Managing IT Storage Growth through Uncharted Territories
When Lewis and Clark led their famous expedition to explore the uncharted West, they didn’t do it alone. They were aided by a team of explorers, including Sacagawea, who served as a translator during the journey. Together the team helped the men navigate new territories, languages, and cultures.
“Storage and backup can easily spin out of control when organizations grow quickly, suddenly forcing IT to work in reactive mode”
In the age of cloud computing, convergence, virtualization, and mobility, IT organizations must chart a new course. They are expected to do so with agility, especially toward the business’ demand for more storage. They must meet success metrics around utilization, response time, recovery rates, and more. Expert navigation can help organizations make informed, cost-effective, and forward-thinking decisions about their storage and can transform the way they operate.
Assembling Your Team
Savvy IT leaders are realizing that it’s not possible to be great at everything, especially when a converged infrastructure requires knowledge of the entire IT stack and virtual environments. Instead they are determining which skills they want to keep in-house and are utilizing partners for the rest.
In many cases, it takes more than one employee to gather skills, time and, resources necessary to maintain a holistic view of the IT environment. And if an organization is lucky enough to have a single employee with the skill set to consistently monitor and optimize its IT systems, imagine the cost to the company if it were to lose that single employee.
Increasingly, organizations are taking advantage of managed services to leverage a pool of resources. Research and consulting firm MarketsandMarkets even predicts the managed services market will grow from $107 billion in 2014 to $193 billion by 2019, nearly doubling in five years.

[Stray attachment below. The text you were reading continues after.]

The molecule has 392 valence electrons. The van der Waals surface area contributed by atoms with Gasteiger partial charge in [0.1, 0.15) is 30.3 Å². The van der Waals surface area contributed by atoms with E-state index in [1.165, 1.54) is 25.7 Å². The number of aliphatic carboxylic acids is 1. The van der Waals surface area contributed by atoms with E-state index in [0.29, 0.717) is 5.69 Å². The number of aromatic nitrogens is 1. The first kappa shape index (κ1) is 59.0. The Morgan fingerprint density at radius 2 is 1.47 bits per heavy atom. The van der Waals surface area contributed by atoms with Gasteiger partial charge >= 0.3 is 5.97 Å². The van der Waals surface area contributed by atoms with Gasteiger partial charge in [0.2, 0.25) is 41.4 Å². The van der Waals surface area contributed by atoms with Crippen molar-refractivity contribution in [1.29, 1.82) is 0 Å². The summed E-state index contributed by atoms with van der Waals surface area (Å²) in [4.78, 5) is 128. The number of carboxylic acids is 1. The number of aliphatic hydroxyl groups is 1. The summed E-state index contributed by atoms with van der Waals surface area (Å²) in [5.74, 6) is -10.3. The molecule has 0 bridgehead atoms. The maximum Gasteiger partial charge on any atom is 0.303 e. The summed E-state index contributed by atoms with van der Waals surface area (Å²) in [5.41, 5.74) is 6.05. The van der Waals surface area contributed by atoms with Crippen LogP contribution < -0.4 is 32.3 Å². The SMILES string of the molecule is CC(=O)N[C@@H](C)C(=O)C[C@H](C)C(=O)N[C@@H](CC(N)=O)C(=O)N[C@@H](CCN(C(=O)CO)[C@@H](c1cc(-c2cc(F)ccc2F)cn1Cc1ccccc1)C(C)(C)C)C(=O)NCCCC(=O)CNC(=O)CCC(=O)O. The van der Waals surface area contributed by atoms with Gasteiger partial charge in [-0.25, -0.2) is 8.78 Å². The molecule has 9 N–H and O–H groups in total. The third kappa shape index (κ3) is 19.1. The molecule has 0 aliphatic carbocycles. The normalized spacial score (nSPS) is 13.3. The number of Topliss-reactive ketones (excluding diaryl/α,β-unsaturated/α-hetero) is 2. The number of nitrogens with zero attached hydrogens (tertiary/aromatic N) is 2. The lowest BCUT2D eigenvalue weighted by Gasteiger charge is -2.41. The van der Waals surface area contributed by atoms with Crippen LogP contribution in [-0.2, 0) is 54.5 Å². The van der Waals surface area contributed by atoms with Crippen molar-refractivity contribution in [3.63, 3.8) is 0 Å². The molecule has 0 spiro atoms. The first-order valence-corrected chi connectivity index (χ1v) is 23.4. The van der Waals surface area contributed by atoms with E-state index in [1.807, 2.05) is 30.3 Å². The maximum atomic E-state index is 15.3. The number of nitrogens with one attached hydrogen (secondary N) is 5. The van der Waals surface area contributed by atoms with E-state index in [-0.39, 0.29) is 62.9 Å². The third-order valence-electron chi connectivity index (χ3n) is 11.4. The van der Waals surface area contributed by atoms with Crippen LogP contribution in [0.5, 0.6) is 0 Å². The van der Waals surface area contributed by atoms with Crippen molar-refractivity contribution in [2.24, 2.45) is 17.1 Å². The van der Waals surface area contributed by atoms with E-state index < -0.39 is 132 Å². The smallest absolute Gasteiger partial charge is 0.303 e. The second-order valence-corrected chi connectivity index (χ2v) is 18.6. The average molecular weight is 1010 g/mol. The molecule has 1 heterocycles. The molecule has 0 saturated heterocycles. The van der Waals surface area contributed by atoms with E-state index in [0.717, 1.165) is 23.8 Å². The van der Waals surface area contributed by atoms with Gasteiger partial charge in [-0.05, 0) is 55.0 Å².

Roadmap to Longevity
Organizations often realize that they lack core competencies during a time of transition; for example, when someone with significant institutional knowledge leaves the company or when the IT infrastructure changes significantly. Storage and backup can easily spin out of control when organizations grow quickly, suddenly forcing IT to work in reactive mode.
The right managed services provider partner can help organizations set a roadmap for what they’re good at, what they need help with and how to accomplish their goals. This roadmap is one of the most valuable exercises that IT goes through when entering such a partnership, because it outlines in black and white its core competencies and how it must realistically adapt to reach long-term objectives.
Times of change provide a great opening for taking a deeper look at the way the organization manages people, processes and technology. They are also a good time to think about where they can strategically reallocate resources so their IT environment has longevity. Savvy integration of a managed service provider can result in great value and cost-savings from an operational and environmental perspective.
If you are going this route, look for a partner that shares your values and puts an emphasis on enabling your in-house team. It may seem counterintuitive, but the best partnering relationships are ones where your team gets better and more self-sufficient. Partners ultimately help them become more self-sufficient by guiding them toward their end goal and outlining together the best way to get there. Don’t settle for anything less.